CIEE's Teach English in Spain Programs

 CIEE is one of the many ways to come to Spain, but it comes at a cost...

CIEE is one of the many ways to come to Spain, but it comes at a cost...

Dear Ashlyn,

There are many different teaching English options available here in Spain and I actually get a lot of questions about about the CIEE Teach-in-Spain program as it is the one I used for my first year teaching in Spain. You may have noticed, however, that on my ‘about me’ page I simply refer to being an auxiliar. Both are true as CIEE works more an an intermediary for the Ministry’s Auxiliares de conversacion y cultura program than a separate entity. Thus, you may be wondering why I chose to come through CIEE when the same experience was offered for free through the Ministry. Let’s talk about the details, the pros and cons, and why CIEE may (or may not) be the right fit for you, too!

 

A Little Background

CIEE, which is short for the Council on International Educational Exchange, is a US-based non-profit organization that provides study, teach, work, and volunteer opportunities in a plethora of countries around the world. They have a long list of international programs they run for high school and university students as well as for professionals looking for work or internship opportunity. Their Teach English in Spain options vary as well so if you're unfamiliar with them, you can compare the programs on their webpage which is linked here.

 

Pros

-Earlier deadline = earlier decision: You will find out about your placement months before you will hear back from Auxiliares, which provides peace of mind and means that (assuming you are applying as a university senior) you will graduate already knowing what you’ll be doing the next year.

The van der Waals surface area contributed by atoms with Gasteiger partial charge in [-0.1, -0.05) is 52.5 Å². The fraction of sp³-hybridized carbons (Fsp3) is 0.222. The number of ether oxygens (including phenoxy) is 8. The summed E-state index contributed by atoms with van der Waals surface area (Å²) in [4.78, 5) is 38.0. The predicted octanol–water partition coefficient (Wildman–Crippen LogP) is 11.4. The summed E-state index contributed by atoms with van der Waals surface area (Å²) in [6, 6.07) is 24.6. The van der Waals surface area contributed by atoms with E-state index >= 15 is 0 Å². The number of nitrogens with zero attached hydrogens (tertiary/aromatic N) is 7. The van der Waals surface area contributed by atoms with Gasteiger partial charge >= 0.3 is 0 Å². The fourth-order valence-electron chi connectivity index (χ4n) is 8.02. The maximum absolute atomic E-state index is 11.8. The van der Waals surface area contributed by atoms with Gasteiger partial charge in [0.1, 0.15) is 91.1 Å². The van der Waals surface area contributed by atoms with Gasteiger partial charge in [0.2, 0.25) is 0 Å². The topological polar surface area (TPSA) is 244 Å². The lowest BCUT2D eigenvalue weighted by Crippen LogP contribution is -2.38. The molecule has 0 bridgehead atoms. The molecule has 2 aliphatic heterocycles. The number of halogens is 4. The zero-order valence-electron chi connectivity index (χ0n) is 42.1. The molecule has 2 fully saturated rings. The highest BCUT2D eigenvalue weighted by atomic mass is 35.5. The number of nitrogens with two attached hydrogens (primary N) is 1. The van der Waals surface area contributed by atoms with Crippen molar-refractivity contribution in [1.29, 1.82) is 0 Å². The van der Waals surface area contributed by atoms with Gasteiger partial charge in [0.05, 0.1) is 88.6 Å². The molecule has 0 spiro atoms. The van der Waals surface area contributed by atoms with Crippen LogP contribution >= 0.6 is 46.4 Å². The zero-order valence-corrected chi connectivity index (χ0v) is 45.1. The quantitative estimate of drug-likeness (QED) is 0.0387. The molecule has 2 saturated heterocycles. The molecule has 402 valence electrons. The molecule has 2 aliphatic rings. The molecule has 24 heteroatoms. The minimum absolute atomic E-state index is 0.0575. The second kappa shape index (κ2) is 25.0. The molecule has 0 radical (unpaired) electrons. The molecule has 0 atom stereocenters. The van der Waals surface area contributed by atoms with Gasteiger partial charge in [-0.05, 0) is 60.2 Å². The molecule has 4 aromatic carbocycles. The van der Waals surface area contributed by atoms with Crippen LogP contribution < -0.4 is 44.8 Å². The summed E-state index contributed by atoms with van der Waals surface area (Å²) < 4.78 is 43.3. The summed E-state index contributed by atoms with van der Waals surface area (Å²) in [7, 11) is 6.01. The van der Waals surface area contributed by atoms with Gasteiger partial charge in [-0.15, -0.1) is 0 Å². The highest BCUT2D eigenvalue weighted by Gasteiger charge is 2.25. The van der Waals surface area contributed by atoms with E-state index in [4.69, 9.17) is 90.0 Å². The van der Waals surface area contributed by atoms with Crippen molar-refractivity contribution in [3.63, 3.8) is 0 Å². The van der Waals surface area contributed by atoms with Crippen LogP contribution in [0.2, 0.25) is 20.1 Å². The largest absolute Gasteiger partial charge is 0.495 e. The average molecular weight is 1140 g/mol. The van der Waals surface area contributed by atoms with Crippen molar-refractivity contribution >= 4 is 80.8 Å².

Be sure to check out CIEE's different programs  here !

Be sure to check out CIEE's different programs here!

-Better odds at your desired placement: CIEE gets priority to a number of placements in Madrid and Andalucía so if you are interested in a specific area in either of these regions (i.e. you want to return to where you studied abroad, where you have a partner, etc.) your odds at getting placed there are much higher. Likewise, your preferences toward school level and rural vs. urban settings are also more likely to be taken into consideration.

-More support: The orientation (even the two-day one) is much more in-depth and useful than the general Auxiliares one and also includes airport pick-up upon arrival and transportation to your teaching destination afterwards. You’ll also have representatives in the U.S. (native English speakers) to help you along through the process of obtaining your visa, preparing to move abroad, and for any sort of emergency questions/support you need while abroad. Another perk that this option boasts is its included international insurance (through iNext), although I cannot vouch for the usefulness of this as I personally never sought medical care with it and all auxiliares have access to Spain’s free healthcare.

 

Cons

-Hefty fee: Let’s be honest, there’s not a single person reading this post who’s not wondering “but is it really worth $_,000!?” It might be hard to convince yourself of such when you take into consideration that you will literally be working the exact same program that thousands of people get into for free. Even if the above pros are quite important to you, be sure to take into account that this is a large upfront investment (approximately three-month’s worth of compensation!) and you should also be prepared to financially support yourself for the first one-three months in case of late payments. This option definitely requires some economic flexibility.